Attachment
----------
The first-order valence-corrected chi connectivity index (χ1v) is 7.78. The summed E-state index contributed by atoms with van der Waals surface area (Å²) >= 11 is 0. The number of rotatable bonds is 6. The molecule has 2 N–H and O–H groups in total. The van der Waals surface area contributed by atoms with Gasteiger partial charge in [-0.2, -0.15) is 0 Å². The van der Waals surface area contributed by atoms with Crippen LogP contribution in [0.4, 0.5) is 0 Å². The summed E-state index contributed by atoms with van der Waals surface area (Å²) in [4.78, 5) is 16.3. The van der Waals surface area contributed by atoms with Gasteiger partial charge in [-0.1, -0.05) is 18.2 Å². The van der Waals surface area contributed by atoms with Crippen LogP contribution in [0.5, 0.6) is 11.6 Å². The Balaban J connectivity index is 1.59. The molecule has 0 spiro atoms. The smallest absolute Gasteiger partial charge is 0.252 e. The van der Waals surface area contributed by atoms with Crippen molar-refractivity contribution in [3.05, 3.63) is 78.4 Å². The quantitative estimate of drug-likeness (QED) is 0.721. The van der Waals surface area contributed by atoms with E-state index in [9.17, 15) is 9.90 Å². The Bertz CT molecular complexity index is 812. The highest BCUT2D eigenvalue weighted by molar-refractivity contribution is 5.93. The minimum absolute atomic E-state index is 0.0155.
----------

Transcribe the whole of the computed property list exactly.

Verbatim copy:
The first-order valence-corrected chi connectivity index (χ1v) is 7.78. The summed E-state index contributed by atoms with van der Waals surface area (Å²) >= 11 is 0. The number of rotatable bonds is 6. The molecule has 2 N–H and O–H groups in total. The van der Waals surface area contributed by atoms with Gasteiger partial charge in [-0.2, -0.15) is 0 Å². The van der Waals surface area contributed by atoms with Crippen LogP contribution in [0.4, 0.5) is 0 Å². The summed E-state index contributed by atoms with van der Waals surface area (Å²) in [4.78, 5) is 16.3. The van der Waals surface area contributed by atoms with Gasteiger partial charge in [-0.1, -0.05) is 18.2 Å². The van der Waals surface area contributed by atoms with Crippen LogP contribution in [0.5, 0.6) is 11.6 Å². The Balaban J connectivity index is 1.59. The molecule has 0 spiro atoms. The smallest absolute Gasteiger partial charge is 0.252 e. The van der Waals surface area contributed by atoms with Crippen molar-refractivity contribution in [3.05, 3.63) is 78.4 Å². The quantitative estimate of drug-likeness (QED) is 0.721. The van der Waals surface area contributed by atoms with E-state index in [9.17, 15) is 9.90 Å². The Bertz CT molecular complexity index is 812. The highest BCUT2D eigenvalue weighted by molar-refractivity contribution is 5.93. The minimum absolute atomic E-state index is 0.0155.